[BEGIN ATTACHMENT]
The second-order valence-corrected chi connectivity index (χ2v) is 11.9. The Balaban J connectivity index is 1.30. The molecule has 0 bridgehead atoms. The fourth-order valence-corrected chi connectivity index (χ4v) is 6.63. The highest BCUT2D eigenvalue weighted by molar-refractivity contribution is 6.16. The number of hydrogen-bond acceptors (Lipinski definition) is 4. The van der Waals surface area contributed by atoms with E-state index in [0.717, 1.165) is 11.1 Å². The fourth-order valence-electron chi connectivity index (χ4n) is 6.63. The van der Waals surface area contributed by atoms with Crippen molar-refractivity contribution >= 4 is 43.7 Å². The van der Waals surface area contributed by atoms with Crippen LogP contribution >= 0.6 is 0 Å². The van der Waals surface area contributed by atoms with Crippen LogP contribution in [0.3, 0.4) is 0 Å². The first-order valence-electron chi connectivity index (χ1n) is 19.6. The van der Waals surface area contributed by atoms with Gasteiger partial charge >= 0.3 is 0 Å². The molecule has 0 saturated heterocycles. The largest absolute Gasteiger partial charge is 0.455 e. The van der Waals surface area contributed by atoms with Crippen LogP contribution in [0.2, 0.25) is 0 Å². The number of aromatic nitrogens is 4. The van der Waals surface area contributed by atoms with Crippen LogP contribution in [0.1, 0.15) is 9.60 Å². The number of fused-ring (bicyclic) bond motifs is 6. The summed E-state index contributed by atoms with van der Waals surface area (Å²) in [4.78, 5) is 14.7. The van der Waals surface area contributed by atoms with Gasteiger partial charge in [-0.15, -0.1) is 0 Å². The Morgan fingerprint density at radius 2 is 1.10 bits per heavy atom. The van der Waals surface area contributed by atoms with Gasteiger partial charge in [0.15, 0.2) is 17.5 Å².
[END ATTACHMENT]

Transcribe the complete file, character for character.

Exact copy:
The second-order valence-corrected chi connectivity index (χ2v) is 11.9. The Balaban J connectivity index is 1.30. The molecule has 0 bridgehead atoms. The fourth-order valence-corrected chi connectivity index (χ4v) is 6.63. The highest BCUT2D eigenvalue weighted by molar-refractivity contribution is 6.16. The number of hydrogen-bond acceptors (Lipinski definition) is 4. The van der Waals surface area contributed by atoms with E-state index in [0.717, 1.165) is 11.1 Å². The fourth-order valence-electron chi connectivity index (χ4n) is 6.63. The van der Waals surface area contributed by atoms with Crippen molar-refractivity contribution >= 4 is 43.7 Å². The van der Waals surface area contributed by atoms with Crippen LogP contribution >= 0.6 is 0 Å². The van der Waals surface area contributed by atoms with Crippen LogP contribution in [0.3, 0.4) is 0 Å². The first-order valence-electron chi connectivity index (χ1n) is 19.6. The van der Waals surface area contributed by atoms with Gasteiger partial charge >= 0.3 is 0 Å². The molecule has 0 saturated heterocycles. The largest absolute Gasteiger partial charge is 0.455 e. The van der Waals surface area contributed by atoms with Crippen LogP contribution in [0.2, 0.25) is 0 Å². The number of aromatic nitrogens is 4. The van der Waals surface area contributed by atoms with Crippen LogP contribution in [0.1, 0.15) is 9.60 Å². The number of fused-ring (bicyclic) bond motifs is 6. The summed E-state index contributed by atoms with van der Waals surface area (Å²) in [4.78, 5) is 14.7. The van der Waals surface area contributed by atoms with Gasteiger partial charge in [-0.15, -0.1) is 0 Å². The Morgan fingerprint density at radius 2 is 1.10 bits per heavy atom. The van der Waals surface area contributed by atoms with Gasteiger partial charge in [0.15, 0.2) is 17.5 Å².